dequinox wrote:WOW... Thats amazing Justin, quite a post after what seems like a long-time-no-see!
How does it ride so far?
So far, with just a throttle and an ebrake for regen this one works surprisingly well! You don't go especially fast on a 29" unicycle, my cadence tops out around 20-22kph, so with the electric assist I am only averaging just over 1 Wh/km, and for every amp-hour I use going up hill, about 0.5 Ah goes back into the pack on regen from the downhill. So that little 36V 5Ah LiPoly battery is good for over 150km at this rate. I'm at 70km right now and haven't charged it yet.
The control loop with a thumb throttle controller PWM isn't ideal though, and it will be much better when I finish a custom controller that is motor phase current regulated. That way between the throttle and the brake you can dial in the exact torque on the hub which will stay constant regardless of speed, rather than always adjusting up and down on the throttle as your speed changes in order to maintain the same torque. On a unicycle, you have other things to think about, and so having to hold and focus on the throttle for every change in the road or change in speed is a bit consuming.
Brilliant design, and I can't wait to see how the stabilizer circuits you are probably about to design for it turn out
So, you are right about this too. In the original plan, I thought it would be great to have self balancing circuitry on the electric assist uni - no throttle and you lean and pedal to accelerate or brake. I also thought you could use it as a 'trainer' device, to make it easier to learn, and then gradually turn down the amount of electronic balancing as you get more comfortable riding. That was the idea at least.
The circuitboard was made to fit in the same enclosure box we use for the CA production, running a PIC18F series chip to take the signals from a rate gyro and accelerometer and then use that to drive a 4 quadrant controller:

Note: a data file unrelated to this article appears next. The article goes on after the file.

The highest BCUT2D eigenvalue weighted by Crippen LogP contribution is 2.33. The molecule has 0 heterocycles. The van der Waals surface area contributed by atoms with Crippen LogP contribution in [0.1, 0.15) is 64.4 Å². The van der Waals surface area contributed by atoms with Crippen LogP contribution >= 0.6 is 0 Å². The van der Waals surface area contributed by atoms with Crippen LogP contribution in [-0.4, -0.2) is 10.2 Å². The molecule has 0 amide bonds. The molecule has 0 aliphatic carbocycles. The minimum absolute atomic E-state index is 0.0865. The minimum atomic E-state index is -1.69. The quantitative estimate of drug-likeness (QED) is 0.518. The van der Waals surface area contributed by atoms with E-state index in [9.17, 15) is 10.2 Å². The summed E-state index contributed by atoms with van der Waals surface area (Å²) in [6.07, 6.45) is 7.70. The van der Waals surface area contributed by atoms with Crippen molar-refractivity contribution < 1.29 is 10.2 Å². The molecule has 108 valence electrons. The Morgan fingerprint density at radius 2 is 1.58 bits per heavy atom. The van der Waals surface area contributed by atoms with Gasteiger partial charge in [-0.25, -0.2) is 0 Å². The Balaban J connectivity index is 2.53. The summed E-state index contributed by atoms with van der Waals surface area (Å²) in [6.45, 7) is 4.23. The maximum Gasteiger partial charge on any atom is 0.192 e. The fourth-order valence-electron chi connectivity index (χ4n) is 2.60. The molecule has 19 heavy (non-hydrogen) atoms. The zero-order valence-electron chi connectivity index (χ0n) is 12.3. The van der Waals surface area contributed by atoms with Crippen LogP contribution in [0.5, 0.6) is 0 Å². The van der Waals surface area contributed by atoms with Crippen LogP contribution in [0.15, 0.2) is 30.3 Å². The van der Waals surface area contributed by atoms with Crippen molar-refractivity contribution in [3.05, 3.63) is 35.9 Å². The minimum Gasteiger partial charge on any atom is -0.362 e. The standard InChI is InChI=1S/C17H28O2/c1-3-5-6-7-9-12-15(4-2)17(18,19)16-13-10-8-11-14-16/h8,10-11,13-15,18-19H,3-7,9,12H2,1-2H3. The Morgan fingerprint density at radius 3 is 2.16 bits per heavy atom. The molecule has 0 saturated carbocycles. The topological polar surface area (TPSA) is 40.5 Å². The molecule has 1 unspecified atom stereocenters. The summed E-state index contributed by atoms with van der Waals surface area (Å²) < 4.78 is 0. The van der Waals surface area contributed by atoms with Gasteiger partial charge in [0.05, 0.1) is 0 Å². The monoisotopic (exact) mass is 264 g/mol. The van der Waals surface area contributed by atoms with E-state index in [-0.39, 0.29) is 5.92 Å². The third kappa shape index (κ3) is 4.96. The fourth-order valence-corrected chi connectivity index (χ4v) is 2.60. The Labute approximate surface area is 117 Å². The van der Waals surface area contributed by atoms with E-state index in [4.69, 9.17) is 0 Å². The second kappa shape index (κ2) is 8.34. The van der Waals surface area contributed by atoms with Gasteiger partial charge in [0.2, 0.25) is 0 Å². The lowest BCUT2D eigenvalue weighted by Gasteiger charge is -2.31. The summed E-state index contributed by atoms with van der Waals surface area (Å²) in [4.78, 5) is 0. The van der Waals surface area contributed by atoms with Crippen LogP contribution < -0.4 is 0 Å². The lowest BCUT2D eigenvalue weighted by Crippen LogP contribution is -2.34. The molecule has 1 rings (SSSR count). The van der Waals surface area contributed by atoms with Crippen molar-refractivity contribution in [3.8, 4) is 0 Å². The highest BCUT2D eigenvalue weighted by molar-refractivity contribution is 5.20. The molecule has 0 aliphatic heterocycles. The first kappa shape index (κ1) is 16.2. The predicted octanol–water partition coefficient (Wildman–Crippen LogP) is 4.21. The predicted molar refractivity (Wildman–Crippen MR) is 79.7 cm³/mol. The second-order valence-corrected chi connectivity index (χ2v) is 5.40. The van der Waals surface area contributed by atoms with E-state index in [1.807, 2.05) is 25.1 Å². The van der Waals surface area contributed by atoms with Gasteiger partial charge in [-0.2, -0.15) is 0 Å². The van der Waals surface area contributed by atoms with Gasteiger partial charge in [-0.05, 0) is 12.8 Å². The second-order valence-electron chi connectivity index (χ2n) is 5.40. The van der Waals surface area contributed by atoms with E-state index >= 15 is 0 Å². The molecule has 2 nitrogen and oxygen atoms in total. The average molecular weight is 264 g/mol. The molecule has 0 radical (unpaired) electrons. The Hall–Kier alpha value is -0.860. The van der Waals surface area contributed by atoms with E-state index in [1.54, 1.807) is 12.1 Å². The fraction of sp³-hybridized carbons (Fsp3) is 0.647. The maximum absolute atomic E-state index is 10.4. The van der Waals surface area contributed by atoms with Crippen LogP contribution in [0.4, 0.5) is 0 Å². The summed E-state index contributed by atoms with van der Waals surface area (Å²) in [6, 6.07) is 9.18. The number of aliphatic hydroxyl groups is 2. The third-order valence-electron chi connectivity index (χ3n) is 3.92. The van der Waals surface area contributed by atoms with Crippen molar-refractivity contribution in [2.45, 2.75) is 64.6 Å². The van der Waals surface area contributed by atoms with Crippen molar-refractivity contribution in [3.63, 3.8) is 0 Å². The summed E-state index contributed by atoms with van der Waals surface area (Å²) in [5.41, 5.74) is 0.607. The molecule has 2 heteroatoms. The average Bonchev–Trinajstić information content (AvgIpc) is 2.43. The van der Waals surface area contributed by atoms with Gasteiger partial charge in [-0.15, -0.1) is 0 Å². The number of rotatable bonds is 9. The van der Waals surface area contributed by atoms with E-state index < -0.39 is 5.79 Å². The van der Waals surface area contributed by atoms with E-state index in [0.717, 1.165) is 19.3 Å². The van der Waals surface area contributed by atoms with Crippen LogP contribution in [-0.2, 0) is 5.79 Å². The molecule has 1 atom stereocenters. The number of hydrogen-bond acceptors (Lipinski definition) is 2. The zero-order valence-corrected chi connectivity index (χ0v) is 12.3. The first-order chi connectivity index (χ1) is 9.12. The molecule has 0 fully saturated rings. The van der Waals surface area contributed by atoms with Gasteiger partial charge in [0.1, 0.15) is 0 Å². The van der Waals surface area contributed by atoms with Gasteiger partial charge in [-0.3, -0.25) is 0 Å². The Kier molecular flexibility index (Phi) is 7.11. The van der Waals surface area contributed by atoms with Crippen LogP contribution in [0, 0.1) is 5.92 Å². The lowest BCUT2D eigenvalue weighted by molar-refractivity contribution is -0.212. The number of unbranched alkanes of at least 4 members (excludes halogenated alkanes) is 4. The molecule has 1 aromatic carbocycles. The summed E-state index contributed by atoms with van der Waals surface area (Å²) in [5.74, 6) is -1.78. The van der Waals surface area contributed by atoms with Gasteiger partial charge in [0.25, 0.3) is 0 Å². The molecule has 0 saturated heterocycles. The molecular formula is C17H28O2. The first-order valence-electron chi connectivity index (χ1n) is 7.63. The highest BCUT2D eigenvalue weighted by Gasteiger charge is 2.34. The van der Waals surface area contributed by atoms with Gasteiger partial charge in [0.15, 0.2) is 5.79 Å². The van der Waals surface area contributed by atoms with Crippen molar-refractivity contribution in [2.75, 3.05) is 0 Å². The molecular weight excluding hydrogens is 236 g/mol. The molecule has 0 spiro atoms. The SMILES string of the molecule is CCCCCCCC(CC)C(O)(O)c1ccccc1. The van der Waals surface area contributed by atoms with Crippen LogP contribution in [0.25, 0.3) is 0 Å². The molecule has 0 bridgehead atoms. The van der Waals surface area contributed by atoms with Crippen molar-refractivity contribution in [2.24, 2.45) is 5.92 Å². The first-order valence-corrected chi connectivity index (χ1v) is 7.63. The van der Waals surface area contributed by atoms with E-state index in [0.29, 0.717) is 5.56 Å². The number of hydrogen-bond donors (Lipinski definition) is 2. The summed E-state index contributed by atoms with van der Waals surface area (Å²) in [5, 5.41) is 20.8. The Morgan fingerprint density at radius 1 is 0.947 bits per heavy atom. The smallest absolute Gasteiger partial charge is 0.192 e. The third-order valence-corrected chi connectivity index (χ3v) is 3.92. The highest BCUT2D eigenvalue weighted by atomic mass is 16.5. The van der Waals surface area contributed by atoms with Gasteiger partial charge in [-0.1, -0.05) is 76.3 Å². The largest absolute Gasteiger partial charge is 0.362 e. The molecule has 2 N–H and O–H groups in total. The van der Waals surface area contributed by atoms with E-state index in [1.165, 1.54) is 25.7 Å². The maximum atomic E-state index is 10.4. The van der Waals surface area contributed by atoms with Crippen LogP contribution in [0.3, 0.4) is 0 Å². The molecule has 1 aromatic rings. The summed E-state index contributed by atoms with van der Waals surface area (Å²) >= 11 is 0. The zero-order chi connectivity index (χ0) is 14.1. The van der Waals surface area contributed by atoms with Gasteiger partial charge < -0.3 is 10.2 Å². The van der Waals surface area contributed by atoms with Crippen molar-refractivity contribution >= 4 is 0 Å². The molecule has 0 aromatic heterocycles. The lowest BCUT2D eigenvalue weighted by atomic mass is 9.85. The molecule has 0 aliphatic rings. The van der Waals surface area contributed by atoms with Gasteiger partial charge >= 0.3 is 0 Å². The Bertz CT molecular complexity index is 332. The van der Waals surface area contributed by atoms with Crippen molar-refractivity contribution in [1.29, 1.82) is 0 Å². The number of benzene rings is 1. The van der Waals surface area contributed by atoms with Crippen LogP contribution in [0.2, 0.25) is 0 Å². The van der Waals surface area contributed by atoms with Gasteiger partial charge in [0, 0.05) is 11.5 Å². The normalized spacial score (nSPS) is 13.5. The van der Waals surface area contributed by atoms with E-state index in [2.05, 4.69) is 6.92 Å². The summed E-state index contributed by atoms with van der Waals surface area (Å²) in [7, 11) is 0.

I struggled for several days with the code trying to get this to work, but found that to have both human operated pedals AND a balancing control circuit running at the same time resulted in the two always fighting each other. The harder you pedaled, the more you injected a disturbance that the motor would correct by braking, and if you tried to stop or pedal backwards then the motor would kick in high gear going forwards. It was a really strange experience, like riding through a viscous fluid where the harder you worked the more resistance you faced.
As somebody who rides a unicycle, the only way I could make it work was either to turn the self balancing gain way down, so that I was basically able to overcome the motor and keep it steady with my legs, or I could turn the balancing gain way up, remove the pedals and just rest my feet and let the electronics do everything. As soon as you had pedals, and the motor, and the balancing circuitry, it was chaos.
I did bring a 2nd orange 24" electric unicycle down to the Maker Faire which had the balancing circuitry to show people though and to see if maybe someone else could figure out the right human/electric mix with it.
But again it was most rideable with the pedals removed, and since my intent was electric assist this wasn't the end that I wanted. That's why in the larger 29" uni, I left the balancing purely to the rider, and the motor is purely there as an assist and a brake, and that seems to work much better. At least for now, there is still a lot to explore here. -Justin